When I was diagnosed with celiac disease, I cut out dairy for a while because of lactose intolerance. I hoped the intolerance would go away, but it didn’t, and I simply began using lactose free milk and Lactaid pills. At times over the years, though, I have wondered if I would benefit from going dairy free. So many people who are gluten intolerant also have problems with dairy, specifically casein, a protein in dairy products.
I was never motivated enough to give up my beloved cheese and butter until I learned that going dairy free could help control autoimmune reactions related to my Hashimoto’s thyroid disease. In many ways, my thyroid problems have been more life changing than my celiac diagnosis, and I was eager to do anything that would help.
I went dairy free for a month last June, then went back on it. After consulting with a naturopath, I went dairy free again in September and have stuck with it since then. How dairy contributes to autoimmune thyroid problems is not something I understand well, and is a topic I may address in a later post. It is also not something that one would see immediate results from. However, I think there are other reactions I have to dairy which became evident when I recently had some dairy by accident. It happened when I was eating out and simply forgot that I needed to check for dairy ingredients as well as gluten.
I had two reactions. The first, not surprisingly was congestion. Just a couple of nights prior I was thinking about how perfectly clear my sinuses were—something I had not experienced in a long time. The second reaction was itching, specifically on my abdomen. I had that itching before I went gluten free, and it went away after going gluten free. It came back later, though, and then went away again. When the itching started this time it dawned on me that when I first went gluten free, I also went dairy free for a while because of lactose intolerance. I then understood why it had come back later.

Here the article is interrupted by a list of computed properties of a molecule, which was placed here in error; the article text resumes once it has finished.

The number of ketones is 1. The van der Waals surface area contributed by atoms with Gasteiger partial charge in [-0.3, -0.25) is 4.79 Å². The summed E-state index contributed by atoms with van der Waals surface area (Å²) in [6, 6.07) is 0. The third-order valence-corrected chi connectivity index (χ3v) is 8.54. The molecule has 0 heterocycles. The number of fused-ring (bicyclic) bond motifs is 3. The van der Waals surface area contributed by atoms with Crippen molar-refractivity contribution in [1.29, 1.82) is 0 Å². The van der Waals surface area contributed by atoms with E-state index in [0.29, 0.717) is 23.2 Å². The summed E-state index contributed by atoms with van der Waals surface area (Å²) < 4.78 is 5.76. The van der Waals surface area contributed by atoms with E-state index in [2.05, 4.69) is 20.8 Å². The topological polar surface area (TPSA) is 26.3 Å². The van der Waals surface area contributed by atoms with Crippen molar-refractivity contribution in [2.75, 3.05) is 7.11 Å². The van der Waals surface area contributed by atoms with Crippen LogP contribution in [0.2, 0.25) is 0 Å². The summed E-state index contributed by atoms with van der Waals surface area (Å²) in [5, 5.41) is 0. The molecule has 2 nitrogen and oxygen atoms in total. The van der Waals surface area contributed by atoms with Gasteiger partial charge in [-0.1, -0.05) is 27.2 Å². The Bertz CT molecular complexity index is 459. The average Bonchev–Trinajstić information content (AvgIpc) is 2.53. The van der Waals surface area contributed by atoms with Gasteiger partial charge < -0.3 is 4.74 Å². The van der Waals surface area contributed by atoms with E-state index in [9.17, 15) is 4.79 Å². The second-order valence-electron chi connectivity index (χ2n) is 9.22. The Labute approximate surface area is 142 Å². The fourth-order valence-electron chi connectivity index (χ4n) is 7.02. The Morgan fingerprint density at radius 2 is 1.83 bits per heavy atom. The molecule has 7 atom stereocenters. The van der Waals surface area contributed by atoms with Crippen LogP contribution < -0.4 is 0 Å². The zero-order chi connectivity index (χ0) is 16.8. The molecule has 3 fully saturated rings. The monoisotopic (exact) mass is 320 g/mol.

Those symptoms alone are enough to keep me dairy free. It has not been easy, but it has been easier than I expected. For that reason, I want to encourage any of you who are thinking about going dairy free and share with you some things I have learned.
1. Do it for several months if you are doing it on a trial basis. It needs time to completely get out of your system before you will see all the benefits.
2. Don’t assume that recipes won’t work. I’ve adapted many of my favorite recipes to be be dairy free, and most of the time my family doesn’t notice the difference, or they like it even better.
3. Accept the fact that some things don’t have good substitutes. I’m thinking of cheese here. I know that many dairy-free people rave about Daiya. It is probably the best cheese substitute, but it doesn’t come close to real cheese for someone who can still remember what it’s like. It does help to make the loss easier, though, and is better than eating pizza with no cheese at all.
4. Focus on foods that are naturally dairy free. Eating real, unprocessed foods is healthy and most of the time those foods are naturally gluten and dairy free.
5. Use your gluten free skills. The label reading and ingredient checking you do to be on a gluten-free diet is exactly what you need to do for a dairy free diet. Since milk is one of the top eight allergens, it is required to be listed on labels, making our job easier.
6. You can do it! I wish I had gone dairy free sooner. I know it’s not easy, but our health is worth it.